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Laparoscopic Sigmoid Colectomy for Complicated Diverticulitis

Contributors: Justin A. Maykel MD

The following video demonstrates a laparoscopic sigmoid colectomy for the treatment of complicated sigmoid diverticulitis. The patient was initially managed with intravenous antibiotics and allowed three months for the acute inflammatory process to resolve. Subsequently she was taken to operating room electively for an uncomplicated sigmoid colectomy with a primary anastomosis.

DOI: http://dx.doi.org/10.17797/xq6fosqsh3

Editor Recruited By: Jeffrey B. Matthews, MD

The following video demonstrates a laparoscopic sigmoid colectomy for the treatment of complicated sigmoid diverticulitis. The patient was initially managed with intravenous antibiotics and allowed three months for the acute inflammatory process to resolve. Subsequently she was taken to operating room electively for an uncomplicated sigmoid colectomy with a primary anastomosis.
Diverticulitis, sigmoid cancer, non-resectable polyp
severe systemic illness, large inflammatory or malignant mass
Patient is in lithotomy position using Allen stirrups, the right arm is tucked and the patient is well secured to the operating room table. Three 5mm trocars and an Alexis Laparoscopic System is placed through a Pfannenstiel incision.
Computed tomography (CT) scan, colonoscopy
The area of inflammation is initially dissected out of the pelvis using a combination of sharp and blunt dissection with laparoscopic scissions. The peritoneal reflection is identified, and the colon can be further mobilized using electrocautery. The laparoscopic hook dissector is another useful instrument for precise mobilization of the colon off the retroperitoneum. The white line of Toldt is then incised using electrocautery, and the proximal sigmoid and left colon are mobilized by a combination of blunt dissection and electrocautery up to the splenic flexure. If additional length of the colon is required to create an anastomosis, the splenic flexure can be fully mobilized. Following resection, a primary end-to-end double-stapled anastomosis is created with a 29mm Ethicon EEA stapling device. An alternative technique would be to use a double purse string anastomosis. The integrity of the staple line is examined by insufflation using a rigid proctoscope.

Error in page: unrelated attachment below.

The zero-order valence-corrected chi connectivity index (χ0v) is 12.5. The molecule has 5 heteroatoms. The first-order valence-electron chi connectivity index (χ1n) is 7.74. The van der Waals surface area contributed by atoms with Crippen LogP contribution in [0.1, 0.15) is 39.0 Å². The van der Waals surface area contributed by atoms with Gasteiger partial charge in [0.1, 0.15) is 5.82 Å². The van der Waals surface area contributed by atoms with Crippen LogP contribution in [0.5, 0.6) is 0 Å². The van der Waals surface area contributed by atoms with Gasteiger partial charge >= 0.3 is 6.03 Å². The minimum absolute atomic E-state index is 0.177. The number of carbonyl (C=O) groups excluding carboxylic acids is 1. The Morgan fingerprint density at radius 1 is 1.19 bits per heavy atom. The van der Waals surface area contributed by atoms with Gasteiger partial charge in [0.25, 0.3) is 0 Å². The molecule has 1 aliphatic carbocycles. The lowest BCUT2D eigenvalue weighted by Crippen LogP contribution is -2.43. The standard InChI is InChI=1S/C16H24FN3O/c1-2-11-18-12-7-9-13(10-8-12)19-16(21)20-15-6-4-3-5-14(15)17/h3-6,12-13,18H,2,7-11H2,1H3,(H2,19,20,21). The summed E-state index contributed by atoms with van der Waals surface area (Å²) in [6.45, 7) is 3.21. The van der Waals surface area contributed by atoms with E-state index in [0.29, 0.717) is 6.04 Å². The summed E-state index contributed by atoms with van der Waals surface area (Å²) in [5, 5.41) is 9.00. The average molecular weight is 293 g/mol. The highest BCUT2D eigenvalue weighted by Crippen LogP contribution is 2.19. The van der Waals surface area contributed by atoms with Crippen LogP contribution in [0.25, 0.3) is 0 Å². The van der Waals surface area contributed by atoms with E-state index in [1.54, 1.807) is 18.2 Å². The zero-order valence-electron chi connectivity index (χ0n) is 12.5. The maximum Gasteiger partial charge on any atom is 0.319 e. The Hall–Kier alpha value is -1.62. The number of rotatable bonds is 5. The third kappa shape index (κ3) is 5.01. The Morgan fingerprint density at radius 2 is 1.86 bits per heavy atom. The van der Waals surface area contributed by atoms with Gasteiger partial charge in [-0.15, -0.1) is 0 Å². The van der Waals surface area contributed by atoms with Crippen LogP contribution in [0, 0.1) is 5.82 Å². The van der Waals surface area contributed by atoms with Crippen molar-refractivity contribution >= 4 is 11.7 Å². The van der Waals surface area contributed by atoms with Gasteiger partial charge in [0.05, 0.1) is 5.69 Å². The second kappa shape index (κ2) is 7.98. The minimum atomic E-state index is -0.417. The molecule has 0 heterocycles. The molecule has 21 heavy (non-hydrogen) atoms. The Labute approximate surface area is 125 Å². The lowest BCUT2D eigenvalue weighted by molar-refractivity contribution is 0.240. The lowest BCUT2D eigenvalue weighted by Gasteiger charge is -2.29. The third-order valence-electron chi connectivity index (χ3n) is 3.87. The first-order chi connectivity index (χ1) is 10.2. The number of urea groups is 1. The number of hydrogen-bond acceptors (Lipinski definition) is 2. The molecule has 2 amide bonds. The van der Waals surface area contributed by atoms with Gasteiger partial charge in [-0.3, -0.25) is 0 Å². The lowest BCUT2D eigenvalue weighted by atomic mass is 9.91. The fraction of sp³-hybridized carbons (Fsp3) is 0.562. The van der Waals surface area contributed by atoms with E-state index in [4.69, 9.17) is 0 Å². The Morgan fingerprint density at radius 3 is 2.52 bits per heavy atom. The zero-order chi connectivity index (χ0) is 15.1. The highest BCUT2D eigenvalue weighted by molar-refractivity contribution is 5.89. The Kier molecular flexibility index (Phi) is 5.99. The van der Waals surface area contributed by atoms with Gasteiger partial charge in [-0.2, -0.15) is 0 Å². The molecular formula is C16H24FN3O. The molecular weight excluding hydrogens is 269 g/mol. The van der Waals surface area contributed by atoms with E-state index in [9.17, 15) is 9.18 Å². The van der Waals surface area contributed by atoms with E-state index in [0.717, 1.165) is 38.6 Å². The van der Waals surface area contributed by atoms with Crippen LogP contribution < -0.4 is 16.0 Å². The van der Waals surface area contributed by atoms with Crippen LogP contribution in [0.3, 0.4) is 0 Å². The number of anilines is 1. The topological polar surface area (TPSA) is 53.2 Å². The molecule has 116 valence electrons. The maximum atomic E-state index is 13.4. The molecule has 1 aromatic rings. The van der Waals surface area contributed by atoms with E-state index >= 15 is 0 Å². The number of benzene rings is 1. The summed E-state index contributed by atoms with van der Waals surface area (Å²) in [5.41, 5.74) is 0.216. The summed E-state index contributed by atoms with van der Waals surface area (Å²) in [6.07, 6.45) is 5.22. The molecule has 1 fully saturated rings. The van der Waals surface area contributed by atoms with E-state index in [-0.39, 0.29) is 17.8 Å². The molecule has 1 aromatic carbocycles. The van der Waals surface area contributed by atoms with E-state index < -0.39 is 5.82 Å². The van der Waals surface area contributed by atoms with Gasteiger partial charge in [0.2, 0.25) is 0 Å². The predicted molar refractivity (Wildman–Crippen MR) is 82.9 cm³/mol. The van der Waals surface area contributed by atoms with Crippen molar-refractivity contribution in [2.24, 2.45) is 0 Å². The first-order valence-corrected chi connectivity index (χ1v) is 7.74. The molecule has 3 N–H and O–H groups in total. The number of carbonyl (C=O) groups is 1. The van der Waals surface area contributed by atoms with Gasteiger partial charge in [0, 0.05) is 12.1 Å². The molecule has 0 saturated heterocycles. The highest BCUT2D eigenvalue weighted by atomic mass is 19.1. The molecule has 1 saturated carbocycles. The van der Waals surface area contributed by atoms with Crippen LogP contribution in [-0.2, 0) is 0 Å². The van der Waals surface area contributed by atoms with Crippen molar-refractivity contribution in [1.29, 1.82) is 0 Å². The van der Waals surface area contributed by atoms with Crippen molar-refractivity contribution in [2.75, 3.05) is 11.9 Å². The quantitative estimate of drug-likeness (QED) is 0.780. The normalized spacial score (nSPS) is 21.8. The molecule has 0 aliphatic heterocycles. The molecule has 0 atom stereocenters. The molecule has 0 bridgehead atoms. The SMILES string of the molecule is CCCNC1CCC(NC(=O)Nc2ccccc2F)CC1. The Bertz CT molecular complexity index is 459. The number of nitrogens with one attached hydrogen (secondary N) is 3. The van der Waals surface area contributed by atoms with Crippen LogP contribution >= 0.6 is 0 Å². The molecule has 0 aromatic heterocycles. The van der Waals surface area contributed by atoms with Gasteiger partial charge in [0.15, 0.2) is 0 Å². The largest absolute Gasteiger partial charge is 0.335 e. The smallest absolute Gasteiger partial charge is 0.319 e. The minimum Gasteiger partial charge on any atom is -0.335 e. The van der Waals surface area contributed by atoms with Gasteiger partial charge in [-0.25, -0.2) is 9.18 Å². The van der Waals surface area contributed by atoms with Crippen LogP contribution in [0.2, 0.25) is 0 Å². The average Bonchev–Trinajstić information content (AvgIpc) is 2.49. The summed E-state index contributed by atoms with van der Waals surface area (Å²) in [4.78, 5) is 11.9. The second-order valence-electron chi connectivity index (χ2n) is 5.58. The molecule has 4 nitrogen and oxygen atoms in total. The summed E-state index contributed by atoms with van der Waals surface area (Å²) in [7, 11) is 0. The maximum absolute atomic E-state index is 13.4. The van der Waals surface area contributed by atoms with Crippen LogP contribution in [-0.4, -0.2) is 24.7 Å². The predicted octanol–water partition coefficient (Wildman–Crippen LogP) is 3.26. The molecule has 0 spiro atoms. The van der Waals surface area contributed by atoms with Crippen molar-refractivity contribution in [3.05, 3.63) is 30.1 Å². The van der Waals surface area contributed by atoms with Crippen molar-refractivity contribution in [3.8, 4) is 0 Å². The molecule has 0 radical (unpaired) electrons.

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Intraoperative ¢ Significant bleeding may occur from mesenteric vessels, which can be avoided by careful isolation of the mesentery, and the use of an advanced energy device. Injury to the ureter is a potential complication especially when the colon is inflamed and adhered to the abdominal wall in cases such as diverticulitis. Careful identification of the ureter is mandatory to avoid this injury, in cases of severe inflammation a ureteral stent, placed preoperatively, may be considered. Postoperative ¢ Anastomotic leak is the most concerning postoperative complications with overall incidence of 1-5%. Symptoms include abdominal pain, fevers and tachycardia. A CT scan can be performed, and patients should be treated with intravenous antibiotics. Depending on the severity of the leak, percutaneous or operative management may be indicated.
Intraoperative ¢ Significant bleeding may occur from mesenteric vessels, which can be avoided by careful isolation of the mesentery, and the use of an advanced energy device. Injury to the ureter is a potential complication especially when the colon is inflamed and adhered to the abdominal wall in cases such as diverticulitis. Careful identification of the ureter is mandatory to avoid this injury, in cases of severe inflammation a ureteral stent, placed preoperatively, may be considered. Postoperative ¢ Anastomotic leak is the most concerning postoperative complications with overall incidence of 1-5%. Symptoms include abdominal pain, fevers and tachycardia. A CT scan can be performed, and patients should be treated with intravenous antibiotics. Depending on the severity of the leak, percutaneous or operative management may be indicated.
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